2019 will be the centenary of the Antonio Machado’s arrival in Segovia where he stayed from 1919 until 1932 giving classes at the Instituto General y Técnico—now the IES Mariano Quintanilla—and actively participating in the creation and development of valuable democratic projects such as the Popular University, which will also celebrate its centenary in 2019 and has now become the San Quirce Royal Academy of History and Arts. A convinced pro-European and committed to peace and respect when both were becoming scarce in the world, Antonio Machado continues to be an important humanist and ethical figure, which only adds to the greatness of his literary oeuvre.

Charles himself has published two collections of poetry in Spain, Sr Citizen and Antípodas, and his poems are included in recent editions of Landfall, Poetry New Zealand Yearbook and Blackmail Press.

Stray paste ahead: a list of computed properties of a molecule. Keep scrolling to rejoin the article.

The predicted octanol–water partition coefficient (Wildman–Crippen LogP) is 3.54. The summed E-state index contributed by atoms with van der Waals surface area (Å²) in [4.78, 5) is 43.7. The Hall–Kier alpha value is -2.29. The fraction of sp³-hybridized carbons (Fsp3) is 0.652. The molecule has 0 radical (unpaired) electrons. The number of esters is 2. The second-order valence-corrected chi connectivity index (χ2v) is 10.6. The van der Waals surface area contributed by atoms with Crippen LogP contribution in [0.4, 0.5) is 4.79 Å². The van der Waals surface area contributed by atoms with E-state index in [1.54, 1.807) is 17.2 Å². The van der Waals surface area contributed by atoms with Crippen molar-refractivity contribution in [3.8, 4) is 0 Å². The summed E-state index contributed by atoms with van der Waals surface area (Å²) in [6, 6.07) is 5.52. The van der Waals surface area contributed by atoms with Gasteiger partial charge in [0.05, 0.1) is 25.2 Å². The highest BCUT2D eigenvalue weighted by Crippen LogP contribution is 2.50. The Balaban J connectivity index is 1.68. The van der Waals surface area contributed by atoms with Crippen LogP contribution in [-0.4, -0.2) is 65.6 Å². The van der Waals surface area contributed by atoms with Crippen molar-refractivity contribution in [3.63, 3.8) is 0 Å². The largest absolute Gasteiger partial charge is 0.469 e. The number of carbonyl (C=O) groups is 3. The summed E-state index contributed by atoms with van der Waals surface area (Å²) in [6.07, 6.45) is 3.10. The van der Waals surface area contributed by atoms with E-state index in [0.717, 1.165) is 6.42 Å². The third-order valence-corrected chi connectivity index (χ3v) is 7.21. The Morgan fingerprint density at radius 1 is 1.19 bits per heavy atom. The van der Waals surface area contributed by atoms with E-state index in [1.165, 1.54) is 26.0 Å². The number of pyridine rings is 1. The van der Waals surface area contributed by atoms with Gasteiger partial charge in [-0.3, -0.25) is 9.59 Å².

For New Zealand’s Phantom Billstickers National Poetry Day in August he will be running the competition Given Words, now in its third year, and to celebrate receiving the award he will choose words from one of Antonio Machado’s poems with which participants must weave their own poem. The Given Words competition, open to all New Zealand citizens and residents of any age, will go live on 1 August and has prizes for Best Poem and Best Poem by Under-16s, donated by Massey University Press and Mākaro Press. The winning poems will also be translated into Spanish.

 

 

 

 

Rachel McAlpine: to take up writers in residence at Yeonhui Art Space in Seoul

 

Great news for Rachel McAlpine. Full post here

From Rachel:

I am excited and honoured to have been chosen as one of the writers in residence at Yeonhui Art Space in Seoul for the month of September. Everything about this residency gives me such a buzz.